All we want was and is the best for Joy although I have learnt over the years that as well as looking after joy, I was responsible for looking after myself and my hubby too. But I didnt know that then. About the professionals, lots of them that we met the time joy was born were super helpful and kind. One is still in touch with us till today ,doctor liz Marder even though we relocated to the north of England from Nottingham for my hubby to pursue his PhD. Dr Liz still sends me emails asking about joy and that’s really nice of her. I remember when she visited us then at home, she would come upstairs and just listen and listen . I was able to ask her loads of questions. It look like she was one of the angels that God sent to us to help us along our journey. 

The only person who gave me a bit of worry was joy’s elderly health visitor. Armed  with the growth chart and joy’s weight. Joy’s weight gain/ loss were big issues that my heart always skips whenever the health visitor announces that she would be visiting. It was so daunting to maintain  joy’s weight as her weight often fluctuated due to her reflux which is probably related to the fact that that she was tube fed at the time.
Everything took a lot of adjusting and what I can infer from my early experiences was growth and maturity accompanied this experience . With Joy, I learned how to patient, really patient because I remember that growing up if I wanted something, I wanted it now. I was a goal getter and an overly ambitious person.. I remember when I wanted to take some exams equivalent to the GCSC’s normally It should be the year after that I should take it, I remember that I insisted to my parents at the time that I don’t want to wait to take the exams the following year.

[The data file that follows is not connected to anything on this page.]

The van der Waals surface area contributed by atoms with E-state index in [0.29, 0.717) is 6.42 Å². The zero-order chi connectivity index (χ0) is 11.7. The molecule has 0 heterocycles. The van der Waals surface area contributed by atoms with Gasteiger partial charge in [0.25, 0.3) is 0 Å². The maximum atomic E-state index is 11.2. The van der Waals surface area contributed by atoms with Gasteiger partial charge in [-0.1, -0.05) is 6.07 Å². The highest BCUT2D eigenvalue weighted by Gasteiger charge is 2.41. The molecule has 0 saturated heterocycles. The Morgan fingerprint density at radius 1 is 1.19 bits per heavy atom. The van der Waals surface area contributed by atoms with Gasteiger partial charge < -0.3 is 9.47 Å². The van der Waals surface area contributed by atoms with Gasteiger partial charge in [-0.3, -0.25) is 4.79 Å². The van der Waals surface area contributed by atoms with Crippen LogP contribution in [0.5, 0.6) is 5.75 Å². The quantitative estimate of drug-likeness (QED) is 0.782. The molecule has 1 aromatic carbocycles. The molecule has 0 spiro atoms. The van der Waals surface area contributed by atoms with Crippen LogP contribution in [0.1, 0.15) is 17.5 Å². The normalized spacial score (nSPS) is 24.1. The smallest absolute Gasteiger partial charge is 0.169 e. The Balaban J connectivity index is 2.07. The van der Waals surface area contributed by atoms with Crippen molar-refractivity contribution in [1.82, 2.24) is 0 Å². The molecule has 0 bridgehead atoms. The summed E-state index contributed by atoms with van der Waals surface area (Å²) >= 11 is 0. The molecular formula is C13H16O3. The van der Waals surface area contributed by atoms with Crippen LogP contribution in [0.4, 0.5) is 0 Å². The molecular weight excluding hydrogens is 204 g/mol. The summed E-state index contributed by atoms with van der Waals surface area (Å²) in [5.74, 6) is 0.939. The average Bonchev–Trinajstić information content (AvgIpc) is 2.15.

Most importantly, I have developed empathy and a special affection for other families with special needs babies/ children. Its still in me till today that I expect that any mum with a child with special need should be my friend lol. Prior to having my daughter, it wasn’t as if I was ignorant of disabilities. I wasn’t but I just didn’t care really because you think it was meant for a certain group of people. I definitely know better that it happens to everyday normal people because I’ve met lots of lovely ladies who are blessed to have a child with DS! I look back and wish that I had befriended the kids in my primary or secondary school that were a bit slower but I know that I still have the chance today to show some love to other people other than joy. I’m really grateful for that because being a mum to Joy is one of the best things to happen to me.

 My marriage to my wonderful husband is one as well. Joy has widened my thinking and horizon and really toughen me up as well which is really important in life . I’m grateful to her that she’s helped me not to be myopic in my thinking like judging people and all. I know what’s its like to be stereotyped now because people can decided who they think you are before even knowing the real you so I’m grateful that I’m out of that league. Also in terms of the wonderful people I have met because of joy, its really amazing. I’m going to dedicate a section of my blog to talk about our angels, some of the people that have really touched our hearts along the way. Some of them I had only brief encounter s with and some I’ve lost contact with. Finally and most importantly, having Joy I believe has drawn me a lot closer to God. I constantly want to know more about about the eternal rock of ages and the one who was, who is and who to come. God has the key to future.